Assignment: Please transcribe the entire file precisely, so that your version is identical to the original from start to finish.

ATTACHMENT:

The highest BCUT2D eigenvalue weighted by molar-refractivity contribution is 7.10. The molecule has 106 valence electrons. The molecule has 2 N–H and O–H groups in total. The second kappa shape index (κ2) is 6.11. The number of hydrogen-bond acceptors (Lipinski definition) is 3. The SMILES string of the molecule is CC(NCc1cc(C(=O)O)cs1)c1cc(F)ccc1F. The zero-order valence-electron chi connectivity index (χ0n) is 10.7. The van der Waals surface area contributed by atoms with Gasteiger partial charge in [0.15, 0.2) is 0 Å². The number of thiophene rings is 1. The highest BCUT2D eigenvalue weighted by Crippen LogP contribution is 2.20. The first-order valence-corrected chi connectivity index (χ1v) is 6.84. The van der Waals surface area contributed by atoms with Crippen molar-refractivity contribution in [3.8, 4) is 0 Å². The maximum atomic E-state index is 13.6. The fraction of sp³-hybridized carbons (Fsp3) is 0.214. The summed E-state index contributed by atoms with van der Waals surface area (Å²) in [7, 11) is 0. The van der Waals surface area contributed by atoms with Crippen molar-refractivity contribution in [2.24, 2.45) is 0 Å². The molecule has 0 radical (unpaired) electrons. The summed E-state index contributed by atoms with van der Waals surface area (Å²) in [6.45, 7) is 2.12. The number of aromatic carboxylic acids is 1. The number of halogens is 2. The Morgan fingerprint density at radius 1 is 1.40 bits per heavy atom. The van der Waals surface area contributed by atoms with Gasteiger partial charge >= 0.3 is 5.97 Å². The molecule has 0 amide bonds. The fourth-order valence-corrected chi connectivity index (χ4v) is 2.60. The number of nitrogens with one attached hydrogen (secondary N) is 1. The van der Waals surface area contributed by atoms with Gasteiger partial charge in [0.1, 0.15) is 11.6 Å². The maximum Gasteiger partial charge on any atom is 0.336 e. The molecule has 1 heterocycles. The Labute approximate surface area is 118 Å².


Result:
The highest BCUT2D eigenvalue weighted by molar-refractivity contribution is 7.10. The molecule has 106 valence electrons. The molecule has 2 N–H and O–H groups in total. The second kappa shape index (κ2) is 6.11. The number of hydrogen-bond acceptors (Lipinski definition) is 3. The SMILES string of the molecule is CC(NCc1cc(C(=O)O)cs1)c1cc(F)ccc1F. The zero-order valence-electron chi connectivity index (χ0n) is 10.7. The van der Waals surface area contributed by atoms with Gasteiger partial charge in [0.15, 0.2) is 0 Å². The number of thiophene rings is 1. The highest BCUT2D eigenvalue weighted by Crippen LogP contribution is 2.20. The first-order valence-corrected chi connectivity index (χ1v) is 6.84. The van der Waals surface area contributed by atoms with Crippen molar-refractivity contribution in [3.8, 4) is 0 Å². The maximum atomic E-state index is 13.6. The fraction of sp³-hybridized carbons (Fsp3) is 0.214. The summed E-state index contributed by atoms with van der Waals surface area (Å²) in [7, 11) is 0. The van der Waals surface area contributed by atoms with Crippen molar-refractivity contribution in [2.24, 2.45) is 0 Å². The molecule has 0 radical (unpaired) electrons. The summed E-state index contributed by atoms with van der Waals surface area (Å²) in [6.45, 7) is 2.12. The number of aromatic carboxylic acids is 1. The number of halogens is 2. The Morgan fingerprint density at radius 1 is 1.40 bits per heavy atom. The van der Waals surface area contributed by atoms with Gasteiger partial charge >= 0.3 is 5.97 Å². The molecule has 0 amide bonds. The fourth-order valence-corrected chi connectivity index (χ4v) is 2.60. The number of nitrogens with one attached hydrogen (secondary N) is 1. The van der Waals surface area contributed by atoms with Gasteiger partial charge in [0.1, 0.15) is 11.6 Å². The maximum Gasteiger partial charge on any atom is 0.336 e. The molecule has 1 heterocycles. The Labute approximate surface area is 118 Å².